The starter pack also includes trading cards which can be used with the app or offline with the trading game game.

Additional Figures and Add-ons

You will be able to buy additional figures that you can play with in-game by swapping the fusion core backpack. 

There will also be additional weapons that can be swapped between characters. 

And there are 'flight pack' add-ons that allow you to use a character as a games controller by picking up the character and moving it. 


Lightseekers Trading Card Game


The Lightseekers trading card game is a tabletop strategy game that is played offline. You can buy starter decks and there will be booster packs. Kids will be able to trade cards with friends.

The cards can also be scanned in the Lightseekers app to access additional content.

The cards also have an augmented reality feature which is a nice addition. You can actually try it out with a virtual card on the Lightseekers website.


Verdict

Lightseekers is definitely looking interesting. First and foremost it looks like great entertainment that makes good use of up to date technology. 

It looks like extensibility has been built in to Lightseekers from the start so they will be able to add new tech features without you needing to purchase a new starter pack every time. 

We're impressed that you don't need the very latest device to use the Lightseekers app. I've tried the app on my old iPad 3 and it works. It's also available for Amazon Fire devices right from the start which means you don't need an expensive device.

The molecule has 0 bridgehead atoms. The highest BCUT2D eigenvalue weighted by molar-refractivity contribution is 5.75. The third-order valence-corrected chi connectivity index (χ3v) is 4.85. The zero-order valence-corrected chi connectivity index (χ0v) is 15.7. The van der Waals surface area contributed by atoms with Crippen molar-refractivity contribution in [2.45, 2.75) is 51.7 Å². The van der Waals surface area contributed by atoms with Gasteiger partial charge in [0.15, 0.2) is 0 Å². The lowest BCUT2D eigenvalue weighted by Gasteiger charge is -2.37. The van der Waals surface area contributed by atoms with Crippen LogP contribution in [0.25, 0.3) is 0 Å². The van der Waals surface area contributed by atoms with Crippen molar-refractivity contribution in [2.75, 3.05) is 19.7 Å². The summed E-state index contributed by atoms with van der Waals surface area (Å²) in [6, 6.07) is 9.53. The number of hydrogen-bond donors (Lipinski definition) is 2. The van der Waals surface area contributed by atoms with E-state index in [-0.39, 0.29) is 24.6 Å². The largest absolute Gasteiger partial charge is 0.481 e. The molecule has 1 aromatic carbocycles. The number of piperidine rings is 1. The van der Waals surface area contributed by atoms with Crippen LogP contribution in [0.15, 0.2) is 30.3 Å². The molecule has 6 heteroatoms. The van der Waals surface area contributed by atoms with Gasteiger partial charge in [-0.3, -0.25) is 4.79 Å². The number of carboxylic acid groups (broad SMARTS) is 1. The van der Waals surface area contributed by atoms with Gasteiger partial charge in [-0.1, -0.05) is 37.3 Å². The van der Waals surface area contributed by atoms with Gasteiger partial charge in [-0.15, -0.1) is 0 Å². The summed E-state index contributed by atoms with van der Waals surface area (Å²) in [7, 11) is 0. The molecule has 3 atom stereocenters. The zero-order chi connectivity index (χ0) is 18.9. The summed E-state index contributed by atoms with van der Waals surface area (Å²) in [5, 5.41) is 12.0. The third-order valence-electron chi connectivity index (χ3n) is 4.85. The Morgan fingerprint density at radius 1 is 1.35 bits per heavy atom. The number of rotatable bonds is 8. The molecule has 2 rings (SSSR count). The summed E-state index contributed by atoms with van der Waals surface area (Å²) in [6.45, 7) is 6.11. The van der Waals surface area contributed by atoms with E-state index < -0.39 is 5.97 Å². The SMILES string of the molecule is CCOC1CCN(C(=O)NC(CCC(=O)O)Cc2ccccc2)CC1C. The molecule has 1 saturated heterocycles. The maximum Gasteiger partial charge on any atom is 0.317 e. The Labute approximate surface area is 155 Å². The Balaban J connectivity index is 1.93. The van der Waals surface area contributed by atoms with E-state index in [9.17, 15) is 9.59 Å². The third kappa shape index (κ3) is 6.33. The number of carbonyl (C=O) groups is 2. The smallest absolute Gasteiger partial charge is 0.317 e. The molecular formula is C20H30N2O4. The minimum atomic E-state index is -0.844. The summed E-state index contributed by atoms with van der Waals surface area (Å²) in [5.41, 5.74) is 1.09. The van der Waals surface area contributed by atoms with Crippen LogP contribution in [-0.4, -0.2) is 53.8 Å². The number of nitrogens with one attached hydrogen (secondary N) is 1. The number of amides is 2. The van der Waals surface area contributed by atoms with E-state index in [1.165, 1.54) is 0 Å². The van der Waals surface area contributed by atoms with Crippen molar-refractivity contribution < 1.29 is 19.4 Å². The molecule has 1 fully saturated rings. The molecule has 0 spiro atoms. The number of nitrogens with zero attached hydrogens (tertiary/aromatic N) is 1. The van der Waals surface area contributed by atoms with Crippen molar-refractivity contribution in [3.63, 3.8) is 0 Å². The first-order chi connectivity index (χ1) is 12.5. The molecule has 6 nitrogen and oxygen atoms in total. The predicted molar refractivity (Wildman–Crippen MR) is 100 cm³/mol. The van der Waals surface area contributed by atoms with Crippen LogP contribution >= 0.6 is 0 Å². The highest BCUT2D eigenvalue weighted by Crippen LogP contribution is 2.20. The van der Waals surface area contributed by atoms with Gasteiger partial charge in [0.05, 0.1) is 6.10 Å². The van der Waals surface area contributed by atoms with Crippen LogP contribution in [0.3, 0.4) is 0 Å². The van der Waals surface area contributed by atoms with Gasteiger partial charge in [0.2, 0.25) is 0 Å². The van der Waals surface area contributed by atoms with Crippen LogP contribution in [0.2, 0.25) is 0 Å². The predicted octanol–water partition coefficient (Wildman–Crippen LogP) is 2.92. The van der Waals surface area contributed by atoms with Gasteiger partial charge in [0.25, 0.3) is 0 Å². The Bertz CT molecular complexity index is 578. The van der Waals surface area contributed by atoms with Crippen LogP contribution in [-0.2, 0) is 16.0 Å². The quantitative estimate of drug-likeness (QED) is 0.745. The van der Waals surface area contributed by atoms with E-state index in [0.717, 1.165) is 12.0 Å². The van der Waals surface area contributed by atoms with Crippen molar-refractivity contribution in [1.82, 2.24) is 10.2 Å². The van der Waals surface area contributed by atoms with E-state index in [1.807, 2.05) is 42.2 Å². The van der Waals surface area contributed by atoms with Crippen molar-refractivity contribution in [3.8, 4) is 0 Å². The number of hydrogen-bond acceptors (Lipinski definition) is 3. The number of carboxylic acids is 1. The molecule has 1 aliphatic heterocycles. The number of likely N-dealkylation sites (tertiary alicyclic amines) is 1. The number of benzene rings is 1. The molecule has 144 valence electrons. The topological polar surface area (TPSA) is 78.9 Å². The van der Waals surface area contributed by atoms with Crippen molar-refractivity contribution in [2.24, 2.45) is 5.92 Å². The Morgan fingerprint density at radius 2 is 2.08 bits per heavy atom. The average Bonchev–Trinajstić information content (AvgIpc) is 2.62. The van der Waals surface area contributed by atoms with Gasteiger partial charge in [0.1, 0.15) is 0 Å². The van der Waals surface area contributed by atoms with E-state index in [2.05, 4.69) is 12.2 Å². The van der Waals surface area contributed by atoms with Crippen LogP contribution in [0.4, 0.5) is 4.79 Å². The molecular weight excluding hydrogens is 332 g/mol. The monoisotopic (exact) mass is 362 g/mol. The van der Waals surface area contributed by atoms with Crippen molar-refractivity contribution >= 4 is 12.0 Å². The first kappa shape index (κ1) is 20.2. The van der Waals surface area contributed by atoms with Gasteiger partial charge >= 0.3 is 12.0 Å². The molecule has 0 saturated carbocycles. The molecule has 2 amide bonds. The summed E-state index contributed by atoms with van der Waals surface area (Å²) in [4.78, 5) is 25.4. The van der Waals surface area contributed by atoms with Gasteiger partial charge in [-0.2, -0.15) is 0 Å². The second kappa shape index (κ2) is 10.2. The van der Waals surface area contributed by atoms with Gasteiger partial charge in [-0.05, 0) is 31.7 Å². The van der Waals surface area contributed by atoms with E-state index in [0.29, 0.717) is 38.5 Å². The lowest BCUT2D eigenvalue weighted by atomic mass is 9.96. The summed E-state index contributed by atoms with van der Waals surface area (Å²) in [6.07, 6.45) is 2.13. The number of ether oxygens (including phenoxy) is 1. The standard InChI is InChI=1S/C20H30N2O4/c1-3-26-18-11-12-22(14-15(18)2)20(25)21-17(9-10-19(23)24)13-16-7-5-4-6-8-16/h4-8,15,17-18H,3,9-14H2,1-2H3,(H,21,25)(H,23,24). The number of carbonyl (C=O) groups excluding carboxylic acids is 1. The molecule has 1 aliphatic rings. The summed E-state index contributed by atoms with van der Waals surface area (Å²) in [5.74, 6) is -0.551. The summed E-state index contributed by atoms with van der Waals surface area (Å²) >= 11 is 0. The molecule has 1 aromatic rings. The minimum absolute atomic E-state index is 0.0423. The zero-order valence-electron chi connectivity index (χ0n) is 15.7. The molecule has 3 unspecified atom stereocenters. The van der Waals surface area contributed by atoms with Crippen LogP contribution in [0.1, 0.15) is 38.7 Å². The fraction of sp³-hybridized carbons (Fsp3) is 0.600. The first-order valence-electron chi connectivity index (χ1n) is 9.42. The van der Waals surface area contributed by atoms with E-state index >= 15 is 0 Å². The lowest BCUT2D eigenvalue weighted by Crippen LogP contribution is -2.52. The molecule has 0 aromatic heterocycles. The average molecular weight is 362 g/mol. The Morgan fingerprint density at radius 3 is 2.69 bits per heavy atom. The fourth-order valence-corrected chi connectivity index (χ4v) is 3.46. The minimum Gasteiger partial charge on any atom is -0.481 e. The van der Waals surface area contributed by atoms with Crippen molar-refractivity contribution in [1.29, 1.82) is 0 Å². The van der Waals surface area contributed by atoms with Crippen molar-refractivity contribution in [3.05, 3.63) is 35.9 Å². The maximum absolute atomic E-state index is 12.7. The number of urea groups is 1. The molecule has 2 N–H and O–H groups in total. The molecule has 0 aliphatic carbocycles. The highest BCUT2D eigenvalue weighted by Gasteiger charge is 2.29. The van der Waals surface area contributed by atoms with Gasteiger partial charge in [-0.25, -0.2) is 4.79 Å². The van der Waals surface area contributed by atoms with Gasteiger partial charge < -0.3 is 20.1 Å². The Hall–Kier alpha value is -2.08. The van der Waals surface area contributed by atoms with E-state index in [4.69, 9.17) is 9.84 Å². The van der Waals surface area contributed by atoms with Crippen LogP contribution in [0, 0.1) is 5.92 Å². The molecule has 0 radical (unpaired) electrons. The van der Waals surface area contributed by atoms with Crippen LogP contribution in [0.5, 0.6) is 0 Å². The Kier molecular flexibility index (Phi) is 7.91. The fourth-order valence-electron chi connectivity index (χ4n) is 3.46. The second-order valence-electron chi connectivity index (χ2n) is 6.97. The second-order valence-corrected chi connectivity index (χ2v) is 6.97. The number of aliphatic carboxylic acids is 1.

We like that there's a female character available at launch as well as a male character. This style of game is likely to have a stronger appeal to boys but girls are made to feel welcome. 

As a parent I much prefer this model of monetisation to in-app purchases or ads. I understand how much effort goes into developing a game like this and I am willing to pay for content. But very few virtual content purchasing models have appealed to me. The combination of figures and cards that kids will play with anyway seems like a good approach. 

There is a 'Daily Rewards' feature so we'll have to see how that works. Games that require kids to do something in a given time period every day can be stressful when they interfere with other activities. 

The quality of the graphics and design is very high. I have played a bit of the game myself and like the feel of it. The real test will be once my kids get to really try everything out with the figures and cards. 

We love that the 'fusion core' is described as a high-tech mini computer in the promo material. We do lots of projects with the BBC micro:bit and Adafruit Circuit Playground mini computers (or micro-controllers) which allow kids to learn about how this kind of technology works. 

Lightseekers is looking like the kind of game that I'm happy for my kids to spend time (and money) playing. (Disclaimer: I'm an RPG fan myself.) Kids deserve some downtime and video game experiences like this are a nice middle ground between passive consumption and actively creating.